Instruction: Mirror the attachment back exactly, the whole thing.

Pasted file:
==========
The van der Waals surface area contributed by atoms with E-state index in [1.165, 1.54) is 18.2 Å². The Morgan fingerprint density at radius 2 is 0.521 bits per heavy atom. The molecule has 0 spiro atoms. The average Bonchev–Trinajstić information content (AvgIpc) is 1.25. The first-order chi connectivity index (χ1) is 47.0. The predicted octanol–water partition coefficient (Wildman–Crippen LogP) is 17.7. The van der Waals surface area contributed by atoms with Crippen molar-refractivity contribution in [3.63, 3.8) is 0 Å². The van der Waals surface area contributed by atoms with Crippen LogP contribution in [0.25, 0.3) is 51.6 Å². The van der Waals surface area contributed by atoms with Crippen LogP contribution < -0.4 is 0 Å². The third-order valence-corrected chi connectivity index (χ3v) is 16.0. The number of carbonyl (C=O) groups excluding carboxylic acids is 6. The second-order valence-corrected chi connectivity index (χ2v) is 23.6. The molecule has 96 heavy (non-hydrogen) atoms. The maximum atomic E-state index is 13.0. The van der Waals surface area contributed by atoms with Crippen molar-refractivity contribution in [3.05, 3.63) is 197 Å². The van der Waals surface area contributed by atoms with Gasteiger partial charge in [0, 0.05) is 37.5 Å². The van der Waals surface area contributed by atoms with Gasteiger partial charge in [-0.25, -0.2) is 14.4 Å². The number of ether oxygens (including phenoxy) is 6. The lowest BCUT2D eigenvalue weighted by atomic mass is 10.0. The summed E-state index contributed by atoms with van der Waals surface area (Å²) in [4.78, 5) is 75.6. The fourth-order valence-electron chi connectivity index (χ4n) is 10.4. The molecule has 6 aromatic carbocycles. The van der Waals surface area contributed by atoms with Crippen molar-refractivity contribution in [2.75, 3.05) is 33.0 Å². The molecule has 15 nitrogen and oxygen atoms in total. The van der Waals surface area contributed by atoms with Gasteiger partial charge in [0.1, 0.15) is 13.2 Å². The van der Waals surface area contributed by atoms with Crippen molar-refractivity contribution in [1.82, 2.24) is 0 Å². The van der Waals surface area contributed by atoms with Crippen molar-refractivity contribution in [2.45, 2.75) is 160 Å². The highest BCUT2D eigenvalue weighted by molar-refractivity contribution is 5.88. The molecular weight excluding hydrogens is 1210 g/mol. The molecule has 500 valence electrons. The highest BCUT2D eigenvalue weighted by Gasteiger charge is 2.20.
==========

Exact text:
The van der Waals surface area contributed by atoms with E-state index in [1.165, 1.54) is 18.2 Å². The Morgan fingerprint density at radius 2 is 0.521 bits per heavy atom. The molecule has 0 spiro atoms. The average Bonchev–Trinajstić information content (AvgIpc) is 1.25. The first-order chi connectivity index (χ1) is 47.0. The predicted octanol–water partition coefficient (Wildman–Crippen LogP) is 17.7. The van der Waals surface area contributed by atoms with Crippen molar-refractivity contribution in [3.63, 3.8) is 0 Å². The van der Waals surface area contributed by atoms with Crippen LogP contribution in [0.25, 0.3) is 51.6 Å². The van der Waals surface area contributed by atoms with Crippen LogP contribution < -0.4 is 0 Å². The third-order valence-corrected chi connectivity index (χ3v) is 16.0. The number of carbonyl (C=O) groups excluding carboxylic acids is 6. The second-order valence-corrected chi connectivity index (χ2v) is 23.6. The molecule has 96 heavy (non-hydrogen) atoms. The maximum atomic E-state index is 13.0. The van der Waals surface area contributed by atoms with Crippen molar-refractivity contribution in [3.05, 3.63) is 197 Å². The van der Waals surface area contributed by atoms with Gasteiger partial charge in [0, 0.05) is 37.5 Å². The van der Waals surface area contributed by atoms with Gasteiger partial charge in [-0.25, -0.2) is 14.4 Å². The number of ether oxygens (including phenoxy) is 6. The lowest BCUT2D eigenvalue weighted by atomic mass is 10.0. The summed E-state index contributed by atoms with van der Waals surface area (Å²) in [4.78, 5) is 75.6. The fourth-order valence-electron chi connectivity index (χ4n) is 10.4. The molecule has 6 aromatic carbocycles. The van der Waals surface area contributed by atoms with Crippen molar-refractivity contribution in [2.75, 3.05) is 33.0 Å². The molecule has 15 nitrogen and oxygen atoms in total. The van der Waals surface area contributed by atoms with Gasteiger partial charge in [0.1, 0.15) is 13.2 Å². The van der Waals surface area contributed by atoms with Crippen molar-refractivity contribution in [1.82, 2.24) is 0 Å². The van der Waals surface area contributed by atoms with Crippen molar-refractivity contribution in [2.45, 2.75) is 160 Å². The highest BCUT2D eigenvalue weighted by molar-refractivity contribution is 5.88. The molecular weight excluding hydrogens is 1210 g/mol. The molecule has 500 valence electrons. The highest BCUT2D eigenvalue weighted by Gasteiger charge is 2.20.